The action against the Islamic State (as it now calls itself) strikes me as not so much a "just war" in the classical sense but more like an international police action. We are there as part of our long term alliance with the USA but also at the request of the Iraqi government. This time I am glad we are in Iraq. President Obama and General Dempsey are very savvy and will not allow us to get involved in a "bottomless pit" way. IS and the "caliphate" have been condemned by Islamic scholars, including conservative ones such as Bilal Philips. We need, as a nation, to become much more intellectually literate about Islam and Muslims. Muslims themselves need to look at solving the problems caused by the Sunni/Shia split and centuries of warfare. In the situation in the Middle East I can see the point of a lot of what the late Christopher Hitchens said about religion. The ME is highly sectarian. It would be much better if that sectarianism were less blatant.

Edward Fido | 15 October 2014  

This advocacy of mass murder is in no sense just. Would the author condemn the Crusades, whose first victims were Jews massacred by Crusaders en route to the Holy Land, and then Eastern rite Christians in Jerusalem, as recorded by embedded ‘Christian chroniclers’ at the time? After all, it was Pope Urban II who declared bellum sacrum (holy war, his own term) against the Muslims. The greatest ‘danger to world peace’ is the US, which has callously committed genocide in the Middle East for decades now. This is what causes the rise of groups such as the Islamic State. Are the author’s arguments, consistently applied, not a ‘justification’ for levelling that entire region — in order to ‘save’ them, of course? In Gaza recently, 2,100 Palestinians were massacred: including people taking shelter in schools and hospitals. Do not such atrocities demand a just war against Israel? What about Iraq’s Shi’as (also US and Australian allies now), where a Shi’a cleric has called for the genocide of Sunni women, children and elderly? Let's bomb Basra and Tehran! The article is uninformed and promotes unjust killing — under cover of being restrained and humanitarian.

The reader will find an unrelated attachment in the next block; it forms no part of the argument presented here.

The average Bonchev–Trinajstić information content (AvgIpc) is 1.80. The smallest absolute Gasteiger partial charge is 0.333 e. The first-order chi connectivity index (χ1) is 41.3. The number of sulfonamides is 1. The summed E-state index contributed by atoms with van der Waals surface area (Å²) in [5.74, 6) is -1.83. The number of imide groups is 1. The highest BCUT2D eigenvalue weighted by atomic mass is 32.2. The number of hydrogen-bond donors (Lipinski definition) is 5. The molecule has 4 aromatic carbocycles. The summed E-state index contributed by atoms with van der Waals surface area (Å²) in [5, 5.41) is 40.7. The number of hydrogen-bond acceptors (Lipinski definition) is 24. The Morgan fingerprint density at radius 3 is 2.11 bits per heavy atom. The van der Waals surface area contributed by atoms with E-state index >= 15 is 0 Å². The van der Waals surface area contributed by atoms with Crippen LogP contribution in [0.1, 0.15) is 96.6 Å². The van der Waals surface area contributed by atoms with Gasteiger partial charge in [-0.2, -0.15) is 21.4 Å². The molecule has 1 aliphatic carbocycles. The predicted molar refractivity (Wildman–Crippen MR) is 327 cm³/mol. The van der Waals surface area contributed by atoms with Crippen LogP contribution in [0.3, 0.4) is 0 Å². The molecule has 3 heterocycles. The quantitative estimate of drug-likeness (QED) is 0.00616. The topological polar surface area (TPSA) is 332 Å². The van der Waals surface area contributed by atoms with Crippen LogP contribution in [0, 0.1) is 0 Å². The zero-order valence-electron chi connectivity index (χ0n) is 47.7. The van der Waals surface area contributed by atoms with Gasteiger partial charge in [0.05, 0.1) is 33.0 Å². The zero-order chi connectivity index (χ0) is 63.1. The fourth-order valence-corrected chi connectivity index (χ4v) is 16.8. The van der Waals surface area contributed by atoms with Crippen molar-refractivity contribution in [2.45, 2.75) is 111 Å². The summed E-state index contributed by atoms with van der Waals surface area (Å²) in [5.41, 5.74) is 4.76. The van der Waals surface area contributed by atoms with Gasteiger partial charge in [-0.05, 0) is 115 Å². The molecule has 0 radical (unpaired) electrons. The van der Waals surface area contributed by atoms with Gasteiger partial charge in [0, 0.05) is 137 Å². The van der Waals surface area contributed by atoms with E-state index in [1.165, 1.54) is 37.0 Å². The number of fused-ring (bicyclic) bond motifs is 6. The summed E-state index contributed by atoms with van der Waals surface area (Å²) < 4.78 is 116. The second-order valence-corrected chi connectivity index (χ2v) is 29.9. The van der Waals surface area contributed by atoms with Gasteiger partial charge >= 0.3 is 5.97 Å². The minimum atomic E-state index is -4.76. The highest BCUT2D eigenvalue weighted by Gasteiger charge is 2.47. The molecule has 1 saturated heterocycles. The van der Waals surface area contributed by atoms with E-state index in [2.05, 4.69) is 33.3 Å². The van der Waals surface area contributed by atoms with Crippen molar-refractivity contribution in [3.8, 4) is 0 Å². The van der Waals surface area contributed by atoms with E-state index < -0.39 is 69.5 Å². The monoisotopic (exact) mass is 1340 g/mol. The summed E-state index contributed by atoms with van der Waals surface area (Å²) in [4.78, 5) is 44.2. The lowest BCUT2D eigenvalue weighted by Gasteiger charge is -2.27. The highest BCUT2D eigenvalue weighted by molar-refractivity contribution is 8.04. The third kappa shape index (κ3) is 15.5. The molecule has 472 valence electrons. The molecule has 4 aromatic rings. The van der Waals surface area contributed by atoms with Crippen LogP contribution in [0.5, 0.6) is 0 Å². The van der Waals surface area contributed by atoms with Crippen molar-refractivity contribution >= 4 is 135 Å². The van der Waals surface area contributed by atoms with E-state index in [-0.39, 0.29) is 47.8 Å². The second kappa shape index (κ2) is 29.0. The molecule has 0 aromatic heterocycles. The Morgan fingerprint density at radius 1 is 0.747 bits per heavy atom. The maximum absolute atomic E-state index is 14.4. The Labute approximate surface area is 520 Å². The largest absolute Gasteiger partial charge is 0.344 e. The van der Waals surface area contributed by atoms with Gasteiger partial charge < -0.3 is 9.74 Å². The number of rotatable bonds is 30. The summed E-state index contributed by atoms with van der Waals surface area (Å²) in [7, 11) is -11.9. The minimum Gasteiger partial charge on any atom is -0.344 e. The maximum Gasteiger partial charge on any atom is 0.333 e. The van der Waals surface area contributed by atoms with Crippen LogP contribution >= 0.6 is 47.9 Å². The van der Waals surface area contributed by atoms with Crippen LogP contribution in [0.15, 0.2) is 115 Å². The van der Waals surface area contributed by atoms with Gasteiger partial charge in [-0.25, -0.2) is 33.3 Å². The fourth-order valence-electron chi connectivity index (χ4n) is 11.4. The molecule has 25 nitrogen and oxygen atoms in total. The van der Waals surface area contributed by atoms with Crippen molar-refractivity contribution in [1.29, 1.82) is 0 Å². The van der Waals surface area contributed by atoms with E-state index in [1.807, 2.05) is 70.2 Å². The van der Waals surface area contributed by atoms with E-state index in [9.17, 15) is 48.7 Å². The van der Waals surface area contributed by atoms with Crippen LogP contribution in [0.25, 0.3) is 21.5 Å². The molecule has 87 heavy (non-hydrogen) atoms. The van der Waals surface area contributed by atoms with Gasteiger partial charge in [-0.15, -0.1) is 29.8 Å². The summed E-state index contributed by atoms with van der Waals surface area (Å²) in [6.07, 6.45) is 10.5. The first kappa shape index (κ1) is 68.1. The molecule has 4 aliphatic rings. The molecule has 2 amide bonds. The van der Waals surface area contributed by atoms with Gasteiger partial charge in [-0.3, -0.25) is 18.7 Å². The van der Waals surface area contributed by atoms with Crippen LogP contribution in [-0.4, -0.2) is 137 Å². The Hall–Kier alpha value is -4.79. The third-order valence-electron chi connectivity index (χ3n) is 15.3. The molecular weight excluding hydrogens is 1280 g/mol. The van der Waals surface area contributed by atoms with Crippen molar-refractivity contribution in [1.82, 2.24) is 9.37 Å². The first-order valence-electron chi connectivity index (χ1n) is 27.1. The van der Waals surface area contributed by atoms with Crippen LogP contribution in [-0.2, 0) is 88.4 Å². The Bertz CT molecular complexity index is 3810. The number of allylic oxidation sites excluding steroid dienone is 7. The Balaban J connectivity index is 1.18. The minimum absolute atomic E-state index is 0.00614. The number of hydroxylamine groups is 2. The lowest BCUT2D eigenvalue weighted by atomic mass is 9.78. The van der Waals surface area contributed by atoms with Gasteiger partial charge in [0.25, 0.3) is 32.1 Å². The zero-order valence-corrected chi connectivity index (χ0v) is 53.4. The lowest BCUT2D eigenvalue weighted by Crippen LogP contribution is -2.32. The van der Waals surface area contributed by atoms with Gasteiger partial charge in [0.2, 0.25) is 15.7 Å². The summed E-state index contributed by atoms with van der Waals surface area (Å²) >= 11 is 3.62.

Paul White PhD | 15 October 2014  

The weak link in Fr Middleton's argument is what he has to say about "the possibility of success". See for example Hugh White's article: http://www.smh.com.au/comment/why-the-campaign-against-islamic-state-is-doomed-20141013-1154pa.html

Robert | 15 October 2014  

I would agree with Robert that the weakest point in applying just war theory to Iraq and Syria is the criterion of success. Insofar, however, that intervention might prevent an immediate bloodbath then it might meet the criteria. I would certainly not argue that military action can solve the situation in the long term. Nor does the article set out to establish what might be the most effective military strategy, nor does it attempt to provide a political blue print - it simply argues that there can be a moral case for military intervention.

ChrisMidleton SJ | 15 October 2014  

Robert, Hugh White is a military commentator with real credibility. However, there are as respected figures, such as David Kilcullen, who think, with some changes, the Islamic State could be defeated. One of the real problems is Turkey, who, by blocking PKK fighters from crossing through its territory to relieve Kobane, may have a disastrous effect on that battle. Much of the "problem" is political. That is a worry. Unity is important. IS are trans border. You cannot have one strategy in Iraq and another in Syria.